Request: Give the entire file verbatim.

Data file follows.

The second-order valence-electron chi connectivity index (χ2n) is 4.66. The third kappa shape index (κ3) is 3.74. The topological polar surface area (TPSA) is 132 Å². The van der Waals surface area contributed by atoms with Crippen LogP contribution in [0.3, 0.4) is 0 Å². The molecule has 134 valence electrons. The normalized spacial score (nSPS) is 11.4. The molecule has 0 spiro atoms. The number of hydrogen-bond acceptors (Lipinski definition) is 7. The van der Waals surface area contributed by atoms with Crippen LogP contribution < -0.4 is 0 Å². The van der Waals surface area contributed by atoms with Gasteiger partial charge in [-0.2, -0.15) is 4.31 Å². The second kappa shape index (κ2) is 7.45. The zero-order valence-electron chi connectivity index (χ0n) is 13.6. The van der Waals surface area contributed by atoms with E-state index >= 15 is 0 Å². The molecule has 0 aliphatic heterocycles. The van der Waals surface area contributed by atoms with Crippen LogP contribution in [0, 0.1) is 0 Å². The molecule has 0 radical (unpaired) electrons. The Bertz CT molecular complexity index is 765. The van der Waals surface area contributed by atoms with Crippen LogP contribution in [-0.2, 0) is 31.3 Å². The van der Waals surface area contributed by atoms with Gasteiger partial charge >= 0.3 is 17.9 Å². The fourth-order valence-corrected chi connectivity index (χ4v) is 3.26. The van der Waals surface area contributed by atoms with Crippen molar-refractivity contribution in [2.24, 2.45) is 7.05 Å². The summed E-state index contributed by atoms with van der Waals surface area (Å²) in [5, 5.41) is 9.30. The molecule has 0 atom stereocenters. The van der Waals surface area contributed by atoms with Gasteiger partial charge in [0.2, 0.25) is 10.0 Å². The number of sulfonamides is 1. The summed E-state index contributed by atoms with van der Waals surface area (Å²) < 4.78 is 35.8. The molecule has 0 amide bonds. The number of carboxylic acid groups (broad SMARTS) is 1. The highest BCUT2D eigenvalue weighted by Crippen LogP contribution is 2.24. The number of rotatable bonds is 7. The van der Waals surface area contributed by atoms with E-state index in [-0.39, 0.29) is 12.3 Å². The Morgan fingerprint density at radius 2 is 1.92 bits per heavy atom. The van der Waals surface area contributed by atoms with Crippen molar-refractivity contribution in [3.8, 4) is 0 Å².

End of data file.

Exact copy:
The second-order valence-electron chi connectivity index (χ2n) is 4.66. The third kappa shape index (κ3) is 3.74. The topological polar surface area (TPSA) is 132 Å². The van der Waals surface area contributed by atoms with Crippen LogP contribution in [0.3, 0.4) is 0 Å². The molecule has 134 valence electrons. The normalized spacial score (nSPS) is 11.4. The molecule has 0 spiro atoms. The number of hydrogen-bond acceptors (Lipinski definition) is 7. The van der Waals surface area contributed by atoms with Crippen LogP contribution < -0.4 is 0 Å². The van der Waals surface area contributed by atoms with Gasteiger partial charge in [-0.2, -0.15) is 4.31 Å². The second kappa shape index (κ2) is 7.45. The zero-order valence-electron chi connectivity index (χ0n) is 13.6. The van der Waals surface area contributed by atoms with E-state index >= 15 is 0 Å². The molecule has 0 aliphatic heterocycles. The van der Waals surface area contributed by atoms with Crippen LogP contribution in [0, 0.1) is 0 Å². The molecule has 0 radical (unpaired) electrons. The Bertz CT molecular complexity index is 765. The van der Waals surface area contributed by atoms with Crippen LogP contribution in [-0.2, 0) is 31.3 Å². The van der Waals surface area contributed by atoms with Gasteiger partial charge >= 0.3 is 17.9 Å². The fourth-order valence-corrected chi connectivity index (χ4v) is 3.26. The van der Waals surface area contributed by atoms with Crippen molar-refractivity contribution in [2.24, 2.45) is 7.05 Å². The summed E-state index contributed by atoms with van der Waals surface area (Å²) in [5, 5.41) is 9.30. The molecule has 0 atom stereocenters. The van der Waals surface area contributed by atoms with Gasteiger partial charge in [0.2, 0.25) is 10.0 Å². The number of sulfonamides is 1. The summed E-state index contributed by atoms with van der Waals surface area (Å²) < 4.78 is 35.8. The molecule has 0 amide bonds. The number of carboxylic acid groups (broad SMARTS) is 1. The highest BCUT2D eigenvalue weighted by Crippen LogP contribution is 2.24. The number of rotatable bonds is 7. The van der Waals surface area contributed by atoms with E-state index in [-0.39, 0.29) is 12.3 Å². The Morgan fingerprint density at radius 2 is 1.92 bits per heavy atom. The van der Waals surface area contributed by atoms with Crippen molar-refractivity contribution in [3.8, 4) is 0 Å².